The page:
Figure 2: Water mask in the Madre de Dios region of Peru. White pixels have value 1, while black pixels (water) have value 0. When the mask is applied to a satellite image, all pixels in the black areas appear transparent and are not included in analyses. When identifying potential mines in the image, the masked areas are ignored.

Researching issues related to artisanal gold mining left me unsure of how countermeasures can fully promote the welfare of mine workers and others involved in the long term. The problem of illegal gold mining seems entrenched in broader economic and social issues and therefore cannot be addressed simply by identifying and eradicating mines. Nevertheless, understanding the great damage that this type of mining can do to humans and their environment made clear to me the importance of the project. 

Not only did working at SkyTruth teach me a variety of technical and professional skills, it also helped reveal to me what I want to learn about and pursue in the future. In school last fall, I felt burnt out to the point that I just wanted to get through my remaining semesters and be done. Now I feel the excitement about academics I had as a freshman, motivated and informed by my experience at SkyTruth. With my interest in geology and climate issues renewed, I feel like there is barely enough time left to take all the classes I want to. I hope to improve on skills like writing and computer programming so that I can contribute my best work in the future. Being part of an amazing team has motivated me in that way. I also know that I would like to use the geospatial technologies and approaches I learned at SkyTruth moving forward. I feel excited about future career possibilities; before my internship, I felt confused.

I want to give a huge thank you to Bruce and Carolyn Thomas for hosting me in Shepherdstown. I want to thank Christian for introducing me to SkyTruth and for including me in his Dungeons and Dragons game! And I want to thank everyone on the SkyTruth team for their guidance and for being wonderful.

Figure 3: Team Hike, Harpers Ferry, West Virginia. Photo by Amy Emert.

SkyTruth Board Member Mary Anne Hitt: Activist Extraordinaire

Mary Anne Hitt has led Sierra Club’s Beyond Coal Campaign to extraordinary national success. But she honed her skills in Appalachia, with a little help from SkyTruth.

You might say Mary Anne Hitt has Appalachian activism in her blood. When she was growing up in Gatlinburg, Tennessee (where she attended Dolly Parton’s former high school), her father was Chief Scientist at Great Smoky Mountains National Park. Back then, acid rain was decimating high elevation forests in the East, fueled by pollution from coal-fired power plants. Her father watched as iconic places in the park turned into forests of skeleton trees. He knew the science pointed to nearby power plants run by the Tennessee Valley Authority, and wanted to stop the pollution. But his warnings triggered some resistance from those who didn’t want to rock the boat. “So right from the start,” says Mary Anne, she was “immersed in the beauty and the threats” of protecting Appalachian forests. And she knew the costs of speaking out.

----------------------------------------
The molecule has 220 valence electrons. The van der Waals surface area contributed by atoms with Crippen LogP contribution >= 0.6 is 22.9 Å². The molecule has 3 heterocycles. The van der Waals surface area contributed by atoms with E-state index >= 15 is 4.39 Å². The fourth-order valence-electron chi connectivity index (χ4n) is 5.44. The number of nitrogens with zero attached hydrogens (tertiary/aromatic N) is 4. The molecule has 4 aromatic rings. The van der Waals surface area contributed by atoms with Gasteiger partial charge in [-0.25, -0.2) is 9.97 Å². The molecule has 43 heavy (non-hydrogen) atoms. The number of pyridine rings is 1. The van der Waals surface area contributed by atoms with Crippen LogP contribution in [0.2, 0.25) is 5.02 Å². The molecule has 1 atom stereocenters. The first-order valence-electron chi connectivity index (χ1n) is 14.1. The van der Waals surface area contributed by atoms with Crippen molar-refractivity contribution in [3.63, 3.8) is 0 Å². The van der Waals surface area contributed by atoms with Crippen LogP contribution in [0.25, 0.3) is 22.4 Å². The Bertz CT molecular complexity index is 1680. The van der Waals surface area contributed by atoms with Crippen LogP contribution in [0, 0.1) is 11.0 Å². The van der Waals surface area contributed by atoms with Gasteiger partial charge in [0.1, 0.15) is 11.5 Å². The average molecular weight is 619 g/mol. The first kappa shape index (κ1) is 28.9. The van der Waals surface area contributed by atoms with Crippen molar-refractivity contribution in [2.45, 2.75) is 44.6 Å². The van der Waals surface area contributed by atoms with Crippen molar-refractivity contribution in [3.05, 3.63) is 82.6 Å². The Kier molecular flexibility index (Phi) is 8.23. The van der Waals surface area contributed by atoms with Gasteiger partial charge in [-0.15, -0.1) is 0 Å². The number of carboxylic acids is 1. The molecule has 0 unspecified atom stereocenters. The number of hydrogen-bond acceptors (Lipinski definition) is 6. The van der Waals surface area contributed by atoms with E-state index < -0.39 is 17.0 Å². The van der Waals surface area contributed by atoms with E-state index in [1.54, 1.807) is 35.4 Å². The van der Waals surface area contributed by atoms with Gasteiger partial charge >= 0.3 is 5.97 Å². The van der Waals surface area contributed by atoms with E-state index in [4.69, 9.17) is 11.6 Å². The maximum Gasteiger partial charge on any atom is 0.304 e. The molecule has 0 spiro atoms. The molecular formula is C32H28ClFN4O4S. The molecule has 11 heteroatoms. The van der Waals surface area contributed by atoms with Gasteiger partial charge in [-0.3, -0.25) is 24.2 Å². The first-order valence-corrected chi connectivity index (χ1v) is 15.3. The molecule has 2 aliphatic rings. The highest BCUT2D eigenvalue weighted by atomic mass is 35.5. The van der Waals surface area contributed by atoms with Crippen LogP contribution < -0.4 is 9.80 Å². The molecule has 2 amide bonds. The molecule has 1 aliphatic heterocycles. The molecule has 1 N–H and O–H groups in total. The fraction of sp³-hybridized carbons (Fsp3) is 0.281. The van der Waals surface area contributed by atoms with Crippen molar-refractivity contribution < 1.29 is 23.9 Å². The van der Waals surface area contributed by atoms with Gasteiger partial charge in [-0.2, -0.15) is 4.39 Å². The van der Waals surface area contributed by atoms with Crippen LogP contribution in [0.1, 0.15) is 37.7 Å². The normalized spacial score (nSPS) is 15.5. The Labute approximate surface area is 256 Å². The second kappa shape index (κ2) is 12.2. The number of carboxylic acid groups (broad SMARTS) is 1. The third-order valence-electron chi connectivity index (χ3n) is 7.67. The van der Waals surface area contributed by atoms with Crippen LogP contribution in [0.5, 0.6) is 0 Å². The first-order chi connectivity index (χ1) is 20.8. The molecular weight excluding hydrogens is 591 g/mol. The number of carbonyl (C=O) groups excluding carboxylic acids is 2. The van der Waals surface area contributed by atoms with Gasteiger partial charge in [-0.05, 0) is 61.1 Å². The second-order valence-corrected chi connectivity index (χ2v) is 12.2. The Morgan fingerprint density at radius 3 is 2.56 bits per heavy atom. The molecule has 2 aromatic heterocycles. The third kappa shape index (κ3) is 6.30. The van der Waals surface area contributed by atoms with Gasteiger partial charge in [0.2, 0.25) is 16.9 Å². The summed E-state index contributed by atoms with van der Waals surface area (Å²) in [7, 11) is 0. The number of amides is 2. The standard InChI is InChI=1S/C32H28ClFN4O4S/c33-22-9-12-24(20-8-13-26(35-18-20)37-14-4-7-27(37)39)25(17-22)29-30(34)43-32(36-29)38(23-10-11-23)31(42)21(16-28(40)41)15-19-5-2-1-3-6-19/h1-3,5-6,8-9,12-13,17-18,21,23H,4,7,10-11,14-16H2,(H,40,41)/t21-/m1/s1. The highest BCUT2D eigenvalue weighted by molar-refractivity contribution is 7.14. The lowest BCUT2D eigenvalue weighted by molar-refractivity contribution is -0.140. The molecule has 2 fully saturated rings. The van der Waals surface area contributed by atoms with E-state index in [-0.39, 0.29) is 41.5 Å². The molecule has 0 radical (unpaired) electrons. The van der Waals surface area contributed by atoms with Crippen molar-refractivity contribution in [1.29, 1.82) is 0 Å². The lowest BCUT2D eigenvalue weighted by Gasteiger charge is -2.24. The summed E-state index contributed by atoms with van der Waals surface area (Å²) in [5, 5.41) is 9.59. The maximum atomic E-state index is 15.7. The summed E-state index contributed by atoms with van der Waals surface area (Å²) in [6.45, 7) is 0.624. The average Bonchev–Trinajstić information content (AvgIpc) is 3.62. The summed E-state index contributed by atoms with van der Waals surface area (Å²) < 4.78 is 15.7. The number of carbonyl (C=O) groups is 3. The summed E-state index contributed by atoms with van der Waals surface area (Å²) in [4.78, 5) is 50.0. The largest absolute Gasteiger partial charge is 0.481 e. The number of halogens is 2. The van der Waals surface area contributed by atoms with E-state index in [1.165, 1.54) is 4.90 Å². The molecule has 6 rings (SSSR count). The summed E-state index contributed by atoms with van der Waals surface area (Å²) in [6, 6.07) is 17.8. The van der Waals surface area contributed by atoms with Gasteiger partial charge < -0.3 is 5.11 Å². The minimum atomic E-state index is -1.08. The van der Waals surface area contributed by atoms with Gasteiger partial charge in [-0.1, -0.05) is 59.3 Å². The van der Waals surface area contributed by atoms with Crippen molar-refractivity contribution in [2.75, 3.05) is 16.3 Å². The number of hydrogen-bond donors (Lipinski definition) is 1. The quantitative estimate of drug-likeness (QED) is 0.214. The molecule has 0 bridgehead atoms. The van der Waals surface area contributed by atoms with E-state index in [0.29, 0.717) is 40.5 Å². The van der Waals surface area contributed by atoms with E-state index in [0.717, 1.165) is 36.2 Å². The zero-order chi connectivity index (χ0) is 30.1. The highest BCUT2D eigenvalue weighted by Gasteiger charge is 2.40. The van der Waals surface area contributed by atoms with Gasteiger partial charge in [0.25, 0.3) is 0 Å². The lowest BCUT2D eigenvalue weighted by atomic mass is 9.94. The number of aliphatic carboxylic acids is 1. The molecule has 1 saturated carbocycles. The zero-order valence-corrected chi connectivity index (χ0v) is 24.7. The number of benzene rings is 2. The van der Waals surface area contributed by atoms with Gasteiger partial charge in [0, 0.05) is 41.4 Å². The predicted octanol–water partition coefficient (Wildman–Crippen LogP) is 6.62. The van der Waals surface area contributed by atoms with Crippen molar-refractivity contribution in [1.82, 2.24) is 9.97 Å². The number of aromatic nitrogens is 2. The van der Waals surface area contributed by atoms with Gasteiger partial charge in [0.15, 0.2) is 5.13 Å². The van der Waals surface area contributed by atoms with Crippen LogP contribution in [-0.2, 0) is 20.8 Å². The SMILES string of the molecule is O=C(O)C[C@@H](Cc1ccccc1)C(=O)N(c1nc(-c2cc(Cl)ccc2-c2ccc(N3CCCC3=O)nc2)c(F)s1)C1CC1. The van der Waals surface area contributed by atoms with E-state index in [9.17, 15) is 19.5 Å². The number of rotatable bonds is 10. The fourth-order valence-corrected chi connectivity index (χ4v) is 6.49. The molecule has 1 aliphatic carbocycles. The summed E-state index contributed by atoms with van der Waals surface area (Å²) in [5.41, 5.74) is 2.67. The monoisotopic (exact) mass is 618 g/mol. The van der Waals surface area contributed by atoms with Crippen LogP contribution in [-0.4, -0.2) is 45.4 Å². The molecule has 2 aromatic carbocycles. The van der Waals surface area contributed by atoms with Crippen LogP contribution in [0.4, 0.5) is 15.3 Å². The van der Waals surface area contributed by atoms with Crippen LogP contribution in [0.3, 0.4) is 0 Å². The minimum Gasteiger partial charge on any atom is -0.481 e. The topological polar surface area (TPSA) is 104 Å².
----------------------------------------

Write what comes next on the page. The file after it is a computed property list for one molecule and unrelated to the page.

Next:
Those costs have never stopped her. Mary Anne graduated from the University of Tennessee, creating her own environmental studies major and forming a student environmental group that continues today. Later, she obtained a graduate degree in advocacy at the University of Montana. Now, she leads the Sierra Club’s Beyond Coal Campaign; a national effort to retire all coal plants in the United States, moving towards 100% renewable energy by 2030, while supporting economic opportunities in communities affected by plant closures.

And she serves on SkyTruth’s board of directors. Her entre to SkyTruth is also steeped in Appalachian advocacy. In the early aughts, Mary Anne was Executive Director of Appalachian Voices, a nonprofit conservation group dedicated to fighting mountaintop mining, fracked-gas pipelines and other harmful activities in Appalachia, while advancing energy and economic alternatives that allow Appalachian communities to thrive. Appalachian Voices is one of SkyTruth’s conservation partners; a relationship that began under Mary Anne’s leadership.

As Mary Anne tells it, Appalachian Voices was fighting mountaintop mining and construction of a new coal plant in southwest Virginia. While fighting the plant, they discovered that 200 new power plants were planned across the country. In other words, a whole new generation of power plants was on the books to replace aging plants. A coalition of grassroots groups and local citizens, organized with help from the Sierra Club, worked to stop them, fighting permits at every stage, slowing the process down and making financial backers nervous.

Figure 1. Mary Anne Hitt

Appalachian Voices contacted SkyTruth to help them convey the vast extent of mountaintop mining in Appalachia as part of their work. In response, SkyTruth developed the first scientifically credible database on the extent of mountaintop mining in the region. (You can read more about this collaboration and what we found here.) SkyTruth continues to update this database every year, providing scientists and others valuable information that supports research on the ecological and human health effects of mountaintop mining.

SkyTruth’s database helped support the broader advocacy work Appalachian Voices was spearheading to fight coal mining and power plants in the region. Collectively, environmental, legal, and grassroots groups nationwide stopped almost all of the proposed power plants, according to Mary Anne. (Ironically, the one in southwest Virginia actually did get built.) “If these plants had been built it would have been doom for our climate,” Mary Anne says now. “There would have been no room for renewables…Grassroots people working in their communities made it happen. That’s what makes me most proud.”